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Cat Flu: What It Is and How to Spot It

Victoria Georgoff
June 26, 2017

Is Fluffy feeling under the weather? Find out if it's just the sniffles or something more serious.

Does Mr. Whiskers have less get up and go than usual? It's time for a checkup because he may have the flu. And though you may only need to curl up on the couch when you have the flu, the illness can be serious in cats and may require treatment. Learn what to look for and how to keep your feline friend flu-free.

What is Cat Flu?
When someone says their cat has the flu, they're actually talking about a set of symptoms that mimic a cold or flu in humans, but it's actually a misnomer, as cat flu is not caused by a strain of influenza. "It's a bad idea calling it cat flu because it's really an upper respiratory infection that's most often caused by two common viruses: feline herpes (FHV) and feline calicivirus (FCV)," explains Dr. Margret Casal, Ph.D., a veterinarian and an associate professor of medical genetics at the University of Pennsylvania School of Veterinary Medicine. "Cats can also get the same flu strains we get, though it's less common than what's typically referred to as cat flu," she adds.

Your kitty's symptoms might include sneezing, coughing, fever, lethargy, discharge of the eyes and nose and red puffy eyes. "One of the viruses causes oral lesions on the tongue and those cats won't eat. Cats with severe nasal discharge also stop eating because they can't smell and when cats can't smell, they don't eat," says Dr. Casal. Some of the same symptoms do occur in cats outside of illness.

"You'll know the difference because discharge caused by dust irritation, for instance, will clear up quickly, whereas a respiratory infection will take more time and sometimes doesn't clear up all the way," says Dr. Robin O'Neill, a veterinarian and the owner of Animal Care Clinic in Aberdeen, South Dakota. Noticing a few symptoms in your cat is probably nothing to worry about, but many persistent symptoms accompanied by changes in behavior and appetite warrant a trip to the vet.

What Causes It?
Several pathogens cause the infection, but FHV and FCV are the most common. Your cat can contract the viruses by coming into contact with another cat, being touched by a human who handled an infected cat or using the same food bowl, litter box or toys as a sick cat. Some cats are born with FHV and may exhibit symptoms when stressed.

Additionally, pet sitters sometimes unknowingly bring the virus into houses on their shoes so even indoor cats can contract it, though their exposure risk is lower, explains Dr. O'Neill. Younger cats are at higher risk due to weaker immune systems.

How is it Treated?
Your cat's treatment plan depends on what your vet determines the cause of the respiratory infection is. "An antibiotic may be administered to prevent or treat a secondary infection or an anti-inflammatory medication may be used in cats that are severely congested," says Dr. O'Neill. If your cat exhibits these symptoms, it's important to go to the vet. Most cats will fully recover from the flu with proper care at the onset of symptoms.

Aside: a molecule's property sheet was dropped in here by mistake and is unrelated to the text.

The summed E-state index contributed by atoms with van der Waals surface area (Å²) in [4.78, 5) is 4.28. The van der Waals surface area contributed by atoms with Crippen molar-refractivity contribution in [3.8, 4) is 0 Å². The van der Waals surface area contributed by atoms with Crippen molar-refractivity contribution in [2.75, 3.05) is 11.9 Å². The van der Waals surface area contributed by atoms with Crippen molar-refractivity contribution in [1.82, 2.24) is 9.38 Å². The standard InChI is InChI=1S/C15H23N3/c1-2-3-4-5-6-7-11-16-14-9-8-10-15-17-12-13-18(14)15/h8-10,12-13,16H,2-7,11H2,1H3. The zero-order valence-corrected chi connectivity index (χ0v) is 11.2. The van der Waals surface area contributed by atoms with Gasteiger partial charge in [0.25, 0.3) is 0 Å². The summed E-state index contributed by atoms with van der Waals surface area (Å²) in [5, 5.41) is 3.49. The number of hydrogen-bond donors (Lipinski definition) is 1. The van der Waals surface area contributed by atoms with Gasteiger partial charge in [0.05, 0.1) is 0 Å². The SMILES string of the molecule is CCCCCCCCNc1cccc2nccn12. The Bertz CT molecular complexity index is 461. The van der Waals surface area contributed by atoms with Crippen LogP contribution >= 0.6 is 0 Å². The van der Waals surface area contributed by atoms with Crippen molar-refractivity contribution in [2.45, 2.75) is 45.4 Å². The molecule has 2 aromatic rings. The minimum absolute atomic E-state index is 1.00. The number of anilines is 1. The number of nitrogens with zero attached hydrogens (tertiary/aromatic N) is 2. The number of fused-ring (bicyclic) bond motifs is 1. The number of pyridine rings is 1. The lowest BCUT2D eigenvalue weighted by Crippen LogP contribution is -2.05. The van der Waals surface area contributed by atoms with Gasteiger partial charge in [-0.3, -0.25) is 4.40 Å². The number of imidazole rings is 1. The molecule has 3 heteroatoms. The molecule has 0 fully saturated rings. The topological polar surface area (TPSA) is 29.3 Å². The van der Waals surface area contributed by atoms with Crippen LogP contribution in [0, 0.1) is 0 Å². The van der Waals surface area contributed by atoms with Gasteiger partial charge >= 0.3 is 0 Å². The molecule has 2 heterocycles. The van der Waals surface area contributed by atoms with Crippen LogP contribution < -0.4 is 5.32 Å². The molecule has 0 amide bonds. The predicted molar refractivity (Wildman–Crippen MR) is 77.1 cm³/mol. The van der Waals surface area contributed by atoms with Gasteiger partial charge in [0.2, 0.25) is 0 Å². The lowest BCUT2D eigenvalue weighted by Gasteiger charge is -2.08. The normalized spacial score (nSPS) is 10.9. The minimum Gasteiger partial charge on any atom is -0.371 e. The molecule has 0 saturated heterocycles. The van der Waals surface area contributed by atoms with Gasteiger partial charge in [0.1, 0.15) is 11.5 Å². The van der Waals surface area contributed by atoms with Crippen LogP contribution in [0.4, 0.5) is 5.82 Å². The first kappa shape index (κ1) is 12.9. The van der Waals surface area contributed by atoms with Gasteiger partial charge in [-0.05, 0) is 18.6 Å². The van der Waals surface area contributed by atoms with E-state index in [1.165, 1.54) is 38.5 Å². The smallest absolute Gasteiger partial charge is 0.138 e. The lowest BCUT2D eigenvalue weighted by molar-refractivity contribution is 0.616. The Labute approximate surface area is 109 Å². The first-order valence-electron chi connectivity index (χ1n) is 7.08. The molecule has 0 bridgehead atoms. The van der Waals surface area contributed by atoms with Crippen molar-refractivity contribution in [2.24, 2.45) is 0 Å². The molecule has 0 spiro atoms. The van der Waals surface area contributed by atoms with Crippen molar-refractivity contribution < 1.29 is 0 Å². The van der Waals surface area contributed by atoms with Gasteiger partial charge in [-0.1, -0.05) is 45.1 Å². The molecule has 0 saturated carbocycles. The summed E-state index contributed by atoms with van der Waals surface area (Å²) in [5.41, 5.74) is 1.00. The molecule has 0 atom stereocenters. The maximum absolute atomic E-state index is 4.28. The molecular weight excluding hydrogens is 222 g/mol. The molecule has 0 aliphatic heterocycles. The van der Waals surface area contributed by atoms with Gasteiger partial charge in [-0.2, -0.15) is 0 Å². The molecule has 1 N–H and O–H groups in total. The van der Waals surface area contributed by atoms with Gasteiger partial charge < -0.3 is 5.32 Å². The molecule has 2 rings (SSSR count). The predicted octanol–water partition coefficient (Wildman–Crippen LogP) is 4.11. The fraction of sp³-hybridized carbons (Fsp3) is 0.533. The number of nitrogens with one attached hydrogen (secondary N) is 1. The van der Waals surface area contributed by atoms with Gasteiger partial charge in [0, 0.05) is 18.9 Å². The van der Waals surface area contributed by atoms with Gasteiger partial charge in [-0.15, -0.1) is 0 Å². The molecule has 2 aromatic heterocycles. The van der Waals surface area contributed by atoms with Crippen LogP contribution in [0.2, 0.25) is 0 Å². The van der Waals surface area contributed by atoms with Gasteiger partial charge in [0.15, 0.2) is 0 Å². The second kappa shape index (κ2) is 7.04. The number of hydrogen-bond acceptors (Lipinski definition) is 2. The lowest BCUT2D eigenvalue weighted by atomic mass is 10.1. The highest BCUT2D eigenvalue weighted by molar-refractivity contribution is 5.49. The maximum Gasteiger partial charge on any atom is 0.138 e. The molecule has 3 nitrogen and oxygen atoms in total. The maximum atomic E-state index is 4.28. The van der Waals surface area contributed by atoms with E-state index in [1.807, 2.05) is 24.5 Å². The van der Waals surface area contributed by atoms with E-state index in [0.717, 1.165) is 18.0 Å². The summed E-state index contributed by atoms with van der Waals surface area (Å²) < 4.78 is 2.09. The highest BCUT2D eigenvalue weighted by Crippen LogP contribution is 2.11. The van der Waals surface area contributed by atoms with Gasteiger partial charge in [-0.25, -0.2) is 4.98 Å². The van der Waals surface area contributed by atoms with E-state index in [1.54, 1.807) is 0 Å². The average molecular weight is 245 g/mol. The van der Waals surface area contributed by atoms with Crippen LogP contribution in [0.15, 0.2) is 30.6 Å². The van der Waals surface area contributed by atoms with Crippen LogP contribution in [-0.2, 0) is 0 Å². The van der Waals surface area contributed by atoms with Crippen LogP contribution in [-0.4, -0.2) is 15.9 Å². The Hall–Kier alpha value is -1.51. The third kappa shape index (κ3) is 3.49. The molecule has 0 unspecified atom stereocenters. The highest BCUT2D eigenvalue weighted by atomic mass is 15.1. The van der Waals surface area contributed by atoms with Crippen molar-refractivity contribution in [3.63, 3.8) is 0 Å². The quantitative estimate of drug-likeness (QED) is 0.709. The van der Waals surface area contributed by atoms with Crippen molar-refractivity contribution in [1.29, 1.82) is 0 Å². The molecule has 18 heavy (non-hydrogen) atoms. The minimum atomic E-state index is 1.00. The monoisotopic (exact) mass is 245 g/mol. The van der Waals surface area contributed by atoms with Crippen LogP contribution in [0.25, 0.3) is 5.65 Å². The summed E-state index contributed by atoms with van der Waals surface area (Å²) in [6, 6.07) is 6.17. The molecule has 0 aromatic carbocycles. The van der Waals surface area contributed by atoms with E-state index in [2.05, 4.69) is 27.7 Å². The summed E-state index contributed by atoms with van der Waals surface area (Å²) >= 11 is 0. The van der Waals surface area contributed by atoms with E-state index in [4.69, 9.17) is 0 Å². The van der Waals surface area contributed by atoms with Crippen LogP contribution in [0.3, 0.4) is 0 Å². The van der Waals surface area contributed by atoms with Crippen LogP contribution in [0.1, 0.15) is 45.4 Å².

You can also take precautions at home to keep your cat comfortable, such as:

  • Heat up Food
    Dr. Casal recommends slightly heating up canned cat food -- especially a smellier fish-based one such as tuna -- not to make it hot but to enhance the aroma, so your congested cat can smell it and is more likely to start eating.
  • Offer Soft Food
    If your cat has mouth sores, offer canned food or wet kibble down with water to make it less painful to eat.
  • Make it Steamy
    Dr. Casal recommends steaming your bathroom up by running a super hot shower, then sitting in the steam with your cat for five minutes. It'll help loosen the discharge and aid healing.
  • Use a Humidifier
    Dr. O'Neill recommends keeping a humidifier running to help with congestion.

And make sure you vaccinate your cat, because vaccines can prevent the most common causes of the infection. "Most people vaccinate their cat every three years, but it's important to get a checkup once a year," explains Dr. Casal, adding, "cats don't show sickness until they are very, very sick, but your vet may catch something before it gets serious with regular checkups." If a vaccinated cat does contract the virus, symptoms will be less severe than in an unvaccinated animal.

Victoria Georgoff is a freelance writer, psychotherapist, lover of all animals and owner of a delightfully fluffy cat named MJ.

*This article is for general informational purposes only. It is not intended nor implied to be providing medical advice and is not a substitute for such advice. The reader should always consult a health care provider concerning any medical condition or treatment plan. Neither Care.com nor the author assumes any responsibility or liability with respect to use of any information contained herein.

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